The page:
From the foregoing it will be seen that this invention is one well adapted to attain all of the ends and objects hereinabove set forth, together with other advantages which are obvious and which are inherent to the apparatus.

It will be understood that certain features and subcombinations are of utility and may be employed without reference to other features and subcombinations. This is contemplated by and is within the scope of the claims.

As may possible embodiments may be made of the invention without departing from the scope thereof, it is to be understood that all matter herein set forth or shown in the accompanying drawings is to be interpreted as illustrative and not in a limiting sense.

Patent Citations
Cited PatentFiling datePublication dateApplicantTitle
US3132837 *Sep 6, 1960May 12, 1964Crane CoRotary valve having freely movable sealing means
US3215157 *Jan 30, 1963Nov 2, 1965Acf Ind IncValve seat structure having pressureactuated seal means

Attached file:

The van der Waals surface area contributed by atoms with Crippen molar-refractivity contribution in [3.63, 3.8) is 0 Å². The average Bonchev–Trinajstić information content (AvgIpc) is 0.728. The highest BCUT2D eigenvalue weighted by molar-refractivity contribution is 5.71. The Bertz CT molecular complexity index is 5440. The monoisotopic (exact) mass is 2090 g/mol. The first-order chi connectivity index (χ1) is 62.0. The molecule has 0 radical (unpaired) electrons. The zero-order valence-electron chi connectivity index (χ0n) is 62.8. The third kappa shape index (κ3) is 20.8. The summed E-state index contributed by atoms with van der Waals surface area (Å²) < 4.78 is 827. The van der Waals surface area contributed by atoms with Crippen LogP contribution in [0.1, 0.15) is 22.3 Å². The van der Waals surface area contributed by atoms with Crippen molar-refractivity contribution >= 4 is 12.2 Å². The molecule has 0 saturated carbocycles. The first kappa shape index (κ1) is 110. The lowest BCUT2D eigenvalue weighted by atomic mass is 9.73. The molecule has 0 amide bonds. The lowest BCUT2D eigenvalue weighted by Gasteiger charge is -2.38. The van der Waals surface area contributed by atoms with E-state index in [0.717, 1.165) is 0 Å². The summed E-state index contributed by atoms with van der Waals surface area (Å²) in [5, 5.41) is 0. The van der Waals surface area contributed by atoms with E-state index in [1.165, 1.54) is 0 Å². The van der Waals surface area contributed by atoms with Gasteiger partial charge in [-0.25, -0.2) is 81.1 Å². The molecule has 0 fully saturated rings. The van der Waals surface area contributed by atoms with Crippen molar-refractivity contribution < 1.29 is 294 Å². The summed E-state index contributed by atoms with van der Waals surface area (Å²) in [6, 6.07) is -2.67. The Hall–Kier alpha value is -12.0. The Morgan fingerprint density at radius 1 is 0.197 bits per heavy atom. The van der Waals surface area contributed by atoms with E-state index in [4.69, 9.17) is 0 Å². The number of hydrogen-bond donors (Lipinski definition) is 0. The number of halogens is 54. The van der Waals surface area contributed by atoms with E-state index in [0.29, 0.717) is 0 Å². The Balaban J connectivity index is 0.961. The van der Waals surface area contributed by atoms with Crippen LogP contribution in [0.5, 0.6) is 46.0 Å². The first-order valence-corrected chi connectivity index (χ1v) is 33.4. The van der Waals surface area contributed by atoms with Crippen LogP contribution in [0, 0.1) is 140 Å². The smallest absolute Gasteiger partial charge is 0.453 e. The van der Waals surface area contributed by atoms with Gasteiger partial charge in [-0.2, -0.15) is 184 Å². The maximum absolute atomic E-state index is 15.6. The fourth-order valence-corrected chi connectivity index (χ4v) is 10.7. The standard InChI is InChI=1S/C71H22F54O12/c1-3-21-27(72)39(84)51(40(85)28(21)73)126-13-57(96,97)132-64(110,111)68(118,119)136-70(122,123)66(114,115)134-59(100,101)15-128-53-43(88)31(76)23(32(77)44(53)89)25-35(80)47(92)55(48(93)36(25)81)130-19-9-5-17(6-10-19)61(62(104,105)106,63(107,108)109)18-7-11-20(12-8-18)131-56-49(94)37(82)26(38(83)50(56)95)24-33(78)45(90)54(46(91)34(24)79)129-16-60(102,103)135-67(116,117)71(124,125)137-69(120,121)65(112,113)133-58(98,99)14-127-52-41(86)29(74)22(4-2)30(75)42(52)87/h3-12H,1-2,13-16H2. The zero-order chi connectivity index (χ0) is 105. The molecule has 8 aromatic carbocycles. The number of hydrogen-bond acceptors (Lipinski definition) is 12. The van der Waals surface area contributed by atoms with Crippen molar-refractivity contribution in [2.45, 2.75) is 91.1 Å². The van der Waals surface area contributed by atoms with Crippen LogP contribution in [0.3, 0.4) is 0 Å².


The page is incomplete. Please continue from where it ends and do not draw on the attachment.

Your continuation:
US3228652 *Feb 9, 1962Jan 11, 1966Hoke IncValve having downstream fluid pressure seal
US3307826 *Dec 2, 1963Mar 7, 1967Acf Ind IncBifaced gate valve
US3658087 *Feb 8, 1971Apr 25, 1972Acf Ind IncValve with integral closure and seat carrier unit
US3834664 *Mar 5, 1973Sep 10, 1974Acf Ind IncBall valve structure having pressure actuated seats
US4068821 *Sep 13, 1976Jan 17, 1978Acf Industries, IncorporatedValve seat ring having a corner groove to receive an elastic seal ring
Referenced by
Citing PatentFiling datePublication dateApplicantTitle
US7866629Oct 2, 2007Jan 11, 2011Itt Manufacturing Enterprises, Inc.Gate valve with streamlined flow
Classifications
U.S. Classification251/175, 251/328, 251/327, 251/195
International ClassificationF16K3/20, F16K3/02
Cooperative ClassificationF16K3/207, F16K3/0236
European ClassificationF16K3/02D2, F16K3/20P
Legal Events
DateCodeEventDescription
Jun 5, 1990FPExpired due to failure to pay maintenance fee
Effective date: 19900325
Mar 25, 1990LAPSLapse for failure to pay maintenance fees
Oct 24, 1989REMIMaintenance fee reminder mailed